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I'm new to web-service programming, and I'm unsure of a few things. I know that REST web-services can be used to interact with the system like this:

  • to retrieve a user: GET /user?id=1

  • to retrieve all users: GET /user

  • to insert a user: PUT /user?{all user data}

When I need to do an update action for some tables using a JSON object can this be done with a REST API or does it need to be some other interface? If is REST, what is the right method (GET, POST, DELETE, etc) to use?

Is it correct to have two type of patterns in the same web-service?

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1 Answer 1

up vote 1 down vote accepted

Before I answer your question, a couple of points about your example:

  1. REST is based on resources, so the ID for e.g. a User resource would usually be part of the resource path (rather than a URL query parameter):

    GET /user/1

  2. Inserting is adding an entity to a resource collection, so to insert into e.g. a User collection you'd usually use something like:

    POST(with user data in request body) /user/

Now to answer your question, updates are modifications to existing resources, so are usually accomplished with something like:

PUT(with user data in request body) /user/1

The Wikipedia article on REST is a good high-level reference on the subject; in particular, see the Applied to web services section.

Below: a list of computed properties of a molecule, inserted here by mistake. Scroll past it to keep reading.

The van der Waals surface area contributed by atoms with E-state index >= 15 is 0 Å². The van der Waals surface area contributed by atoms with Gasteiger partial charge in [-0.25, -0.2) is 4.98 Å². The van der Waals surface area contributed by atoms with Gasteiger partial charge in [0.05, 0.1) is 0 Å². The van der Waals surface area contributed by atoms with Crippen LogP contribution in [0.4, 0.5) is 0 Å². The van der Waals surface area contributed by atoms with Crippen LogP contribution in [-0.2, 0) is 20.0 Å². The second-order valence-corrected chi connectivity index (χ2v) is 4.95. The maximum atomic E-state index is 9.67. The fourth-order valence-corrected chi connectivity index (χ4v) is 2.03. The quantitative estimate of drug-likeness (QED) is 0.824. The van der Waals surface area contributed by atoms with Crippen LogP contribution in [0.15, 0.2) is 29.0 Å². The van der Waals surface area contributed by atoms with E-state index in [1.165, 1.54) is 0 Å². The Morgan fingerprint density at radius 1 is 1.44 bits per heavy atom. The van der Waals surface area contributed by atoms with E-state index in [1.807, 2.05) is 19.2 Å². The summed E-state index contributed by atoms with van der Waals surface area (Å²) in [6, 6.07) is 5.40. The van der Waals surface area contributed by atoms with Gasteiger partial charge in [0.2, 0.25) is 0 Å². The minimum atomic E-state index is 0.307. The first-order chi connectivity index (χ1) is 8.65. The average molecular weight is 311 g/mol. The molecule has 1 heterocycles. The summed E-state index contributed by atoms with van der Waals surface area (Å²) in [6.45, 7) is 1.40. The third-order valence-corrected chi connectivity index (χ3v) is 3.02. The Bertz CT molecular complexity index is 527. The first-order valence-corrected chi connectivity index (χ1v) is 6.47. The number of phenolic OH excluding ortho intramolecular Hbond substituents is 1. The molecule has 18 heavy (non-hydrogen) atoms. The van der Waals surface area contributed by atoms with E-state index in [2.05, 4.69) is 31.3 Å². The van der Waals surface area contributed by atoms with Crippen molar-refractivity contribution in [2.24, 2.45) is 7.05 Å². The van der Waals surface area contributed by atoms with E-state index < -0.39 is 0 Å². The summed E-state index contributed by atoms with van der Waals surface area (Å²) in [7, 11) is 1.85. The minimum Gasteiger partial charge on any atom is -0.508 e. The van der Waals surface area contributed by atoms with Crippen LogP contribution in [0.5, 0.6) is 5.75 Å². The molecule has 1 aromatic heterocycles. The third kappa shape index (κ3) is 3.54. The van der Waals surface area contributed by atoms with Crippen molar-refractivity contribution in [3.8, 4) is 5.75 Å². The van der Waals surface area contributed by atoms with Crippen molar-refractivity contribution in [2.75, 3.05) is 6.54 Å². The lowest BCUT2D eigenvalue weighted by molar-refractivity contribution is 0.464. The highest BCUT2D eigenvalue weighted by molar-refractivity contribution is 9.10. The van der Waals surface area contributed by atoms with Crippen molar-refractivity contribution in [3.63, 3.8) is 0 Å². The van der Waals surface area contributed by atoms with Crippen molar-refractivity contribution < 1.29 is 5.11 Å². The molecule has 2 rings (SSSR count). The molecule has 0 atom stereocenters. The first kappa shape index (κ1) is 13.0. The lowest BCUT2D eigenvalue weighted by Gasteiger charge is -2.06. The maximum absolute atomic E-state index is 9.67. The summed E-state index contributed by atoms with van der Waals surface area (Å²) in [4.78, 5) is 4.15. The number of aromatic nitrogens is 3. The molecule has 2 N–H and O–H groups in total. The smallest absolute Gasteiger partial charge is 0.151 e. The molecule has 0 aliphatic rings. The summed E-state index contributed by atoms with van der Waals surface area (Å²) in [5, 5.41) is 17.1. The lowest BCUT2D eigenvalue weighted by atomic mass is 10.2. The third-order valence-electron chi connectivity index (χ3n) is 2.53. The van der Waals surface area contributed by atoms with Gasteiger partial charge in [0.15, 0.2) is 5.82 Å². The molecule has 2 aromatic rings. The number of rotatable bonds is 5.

There are several good Stack Overflow questions on the topic, one of which is this one from 2010.

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Just some clarification regarding PUT vs. POST: PUT should be an idempotent operation, i.e. sending the same values again should not yield different results, but when inserting via PUT you are in fact inserting a new user every time. tools.ietf.org/html/rfc2616#section-9.1.2 –  Residuum Jul 21 at 14:13
    
Thanks a lot, I go to read this article. –  Andrea Catania Jul 21 at 14:35
    
@Residuum - multiple PUT requests to the same URL should not insert a new entity every time. If the entity already exists, it will simply replace its current state with that given. The effect of N PUT requests to the same entity URL is the existence of the entity with the given state. –  Mike Partridge Jul 21 at 16:19
    
@MikePartridge In many cases, you won't set the entity ID from the client side, but on the server side, e.g. an auto-increment column in a database or something similar. There, you need a POST request to generate the ID. But that does not hold for all RESTful API, because other problems may arise: PUT requests for CouchDB are not idempotent, others may have similar solutions for concurrency. wiki.apache.org/couchdb/HTTP_Document_API#PUT –  Residuum Jul 22 at 8:18

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